Using food as medicine isn’t a new idea, but this is 21st Century America, where there’s nothing like a fancy name to get people excited about something. Nutraceuticals are big business here, and for many good reasons, although they come with a few caveats, too.
The word nutraceuticals is a blend of nutrition and pharmaceuticals, and it really just means food, food elements, or botanical products that are good for you — that offer disease-fighting or other health benefits.
If you’re eating tomatoes or drinking tea, you’re consuming nutraceuticals. And if you’re taking calcium or folic acid, you’re consuming nutraceuticals. The term is a wide net that catches a lot of what women consume without even thinking about it. That’s fine, but where things start to get misleading is when supplements are marketed as having disease-fighting properties.
Because nutraceuticals are considered by the FDA to be food, they are not regulated as other medications, which means that claims on pill bottles probably aren’t backed up by the same research that goes into prescription and over-the-counter medications.
I think nutraceuticals show a lot of potential for improving women’s health. But I also think you need to proceed with caution when it comes to adding supplements to your daily regimen. For example, many women take the botanical St. John’s Wort for depression. No problem there, unless they also take oral contraceptives. St. John’s Wort makes birth control pills ineffective. Another botanical derivative, ephedrine, showed up in a lot of weight-loss pills before it was linked to stroke and heart attack.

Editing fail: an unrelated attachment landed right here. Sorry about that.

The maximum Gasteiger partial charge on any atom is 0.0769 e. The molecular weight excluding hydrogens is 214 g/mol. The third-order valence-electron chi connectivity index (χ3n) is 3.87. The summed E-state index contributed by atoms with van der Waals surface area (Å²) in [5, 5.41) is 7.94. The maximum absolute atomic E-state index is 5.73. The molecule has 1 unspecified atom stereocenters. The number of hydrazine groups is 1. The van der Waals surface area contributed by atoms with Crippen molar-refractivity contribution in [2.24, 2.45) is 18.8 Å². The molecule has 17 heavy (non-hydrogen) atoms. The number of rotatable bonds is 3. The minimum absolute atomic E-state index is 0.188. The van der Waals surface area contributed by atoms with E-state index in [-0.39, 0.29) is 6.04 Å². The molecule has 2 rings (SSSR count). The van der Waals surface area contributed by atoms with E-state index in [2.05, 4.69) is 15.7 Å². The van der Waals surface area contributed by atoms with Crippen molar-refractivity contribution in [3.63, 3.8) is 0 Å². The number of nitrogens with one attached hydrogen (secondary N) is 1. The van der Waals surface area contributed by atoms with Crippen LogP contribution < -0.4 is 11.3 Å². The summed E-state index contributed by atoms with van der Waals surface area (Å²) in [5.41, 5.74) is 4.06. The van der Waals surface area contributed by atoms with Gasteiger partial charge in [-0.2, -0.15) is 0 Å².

So natural doesn’t necessarily mean that you won’t have unwanted side effects. And the message on the bottles you pick up doesn’t necessarily reflect what the supplement itself can do for your health.
Here’s a rundown of FDA-backed claims — compounds and the diseases or conditions that they are thought to fight:
• Potassium: high blood pressure and stroke
• Plant sterol and plant esters: coronary heart disease
• Soy protein: heart disease
• Calcium: osteoporosis
• Fiber-containing grain products, fruits, vegetables: cancer
• Folic acid: neural-tube birth defects
• Dietary sugar alcohol (sugar replacers): tooth decay
Because you can’t necessarily get complete safety and effectiveness information from labels, and because some supplements come with side effects or problematic drug interactions, it’s important that you consult your primary care provider before you add supplements to your diet. In the meantime, though, I say go for it with the fruits and vegetables. Those suckers have proven cancer-fighting potential with no downsides.
If you have a question about nutraceuticals, you’re welcome to contact me. And you can always call 317-338-4-HER to talk to a nurse about this or any other health concern.